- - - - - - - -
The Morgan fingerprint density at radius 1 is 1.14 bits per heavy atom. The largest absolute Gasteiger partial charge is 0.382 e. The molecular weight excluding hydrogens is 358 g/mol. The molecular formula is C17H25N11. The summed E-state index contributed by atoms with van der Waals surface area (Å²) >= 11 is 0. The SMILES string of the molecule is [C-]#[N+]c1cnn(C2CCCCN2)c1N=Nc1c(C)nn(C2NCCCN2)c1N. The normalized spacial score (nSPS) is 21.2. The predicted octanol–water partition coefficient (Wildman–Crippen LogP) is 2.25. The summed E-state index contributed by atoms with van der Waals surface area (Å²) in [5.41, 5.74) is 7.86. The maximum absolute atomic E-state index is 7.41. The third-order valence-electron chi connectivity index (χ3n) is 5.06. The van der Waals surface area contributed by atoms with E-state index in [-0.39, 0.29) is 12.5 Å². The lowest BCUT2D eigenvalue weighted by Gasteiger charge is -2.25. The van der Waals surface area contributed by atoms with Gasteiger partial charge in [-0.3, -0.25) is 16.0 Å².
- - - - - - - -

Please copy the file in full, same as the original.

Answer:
The Morgan fingerprint density at radius 1 is 1.14 bits per heavy atom. The largest absolute Gasteiger partial charge is 0.382 e. The molecular weight excluding hydrogens is 358 g/mol. The molecular formula is C17H25N11. The summed E-state index contributed by atoms with van der Waals surface area (Å²) >= 11 is 0. The SMILES string of the molecule is [C-]#[N+]c1cnn(C2CCCCN2)c1N=Nc1c(C)nn(C2NCCCN2)c1N. The normalized spacial score (nSPS) is 21.2. The predicted octanol–water partition coefficient (Wildman–Crippen LogP) is 2.25. The summed E-state index contributed by atoms with van der Waals surface area (Å²) in [5.41, 5.74) is 7.86. The maximum absolute atomic E-state index is 7.41. The third-order valence-electron chi connectivity index (χ3n) is 5.06. The van der Waals surface area contributed by atoms with E-state index in [-0.39, 0.29) is 12.5 Å². The lowest BCUT2D eigenvalue weighted by Gasteiger charge is -2.25. The van der Waals surface area contributed by atoms with Gasteiger partial charge in [-0.3, -0.25) is 16.0 Å².